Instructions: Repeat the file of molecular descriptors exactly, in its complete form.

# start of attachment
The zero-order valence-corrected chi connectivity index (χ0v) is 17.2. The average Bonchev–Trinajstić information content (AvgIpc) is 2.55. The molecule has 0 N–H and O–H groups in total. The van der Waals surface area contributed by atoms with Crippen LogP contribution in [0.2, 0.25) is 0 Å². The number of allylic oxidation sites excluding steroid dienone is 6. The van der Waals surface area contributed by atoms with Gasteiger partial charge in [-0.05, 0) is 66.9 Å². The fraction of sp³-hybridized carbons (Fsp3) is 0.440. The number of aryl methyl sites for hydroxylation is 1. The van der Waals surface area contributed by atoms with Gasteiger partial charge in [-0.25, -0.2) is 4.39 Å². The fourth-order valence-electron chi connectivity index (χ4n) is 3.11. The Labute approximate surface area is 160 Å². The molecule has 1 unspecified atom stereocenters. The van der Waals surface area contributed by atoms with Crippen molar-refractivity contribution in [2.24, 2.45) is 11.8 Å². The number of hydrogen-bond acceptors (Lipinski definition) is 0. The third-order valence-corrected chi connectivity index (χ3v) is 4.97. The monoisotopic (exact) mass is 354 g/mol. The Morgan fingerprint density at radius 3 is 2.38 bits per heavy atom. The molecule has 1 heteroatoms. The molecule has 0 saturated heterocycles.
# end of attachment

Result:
The zero-order valence-corrected chi connectivity index (χ0v) is 17.2. The average Bonchev–Trinajstić information content (AvgIpc) is 2.55. The molecule has 0 N–H and O–H groups in total. The van der Waals surface area contributed by atoms with Crippen LogP contribution in [0.2, 0.25) is 0 Å². The number of allylic oxidation sites excluding steroid dienone is 6. The van der Waals surface area contributed by atoms with Gasteiger partial charge in [-0.05, 0) is 66.9 Å². The fraction of sp³-hybridized carbons (Fsp3) is 0.440. The number of aryl methyl sites for hydroxylation is 1. The van der Waals surface area contributed by atoms with Gasteiger partial charge in [-0.25, -0.2) is 4.39 Å². The fourth-order valence-electron chi connectivity index (χ4n) is 3.11. The Labute approximate surface area is 160 Å². The molecule has 1 unspecified atom stereocenters. The van der Waals surface area contributed by atoms with Crippen molar-refractivity contribution in [2.24, 2.45) is 11.8 Å². The number of hydrogen-bond acceptors (Lipinski definition) is 0. The third-order valence-corrected chi connectivity index (χ3v) is 4.97. The monoisotopic (exact) mass is 354 g/mol. The Morgan fingerprint density at radius 3 is 2.38 bits per heavy atom. The molecule has 1 heteroatoms. The molecule has 0 saturated heterocycles.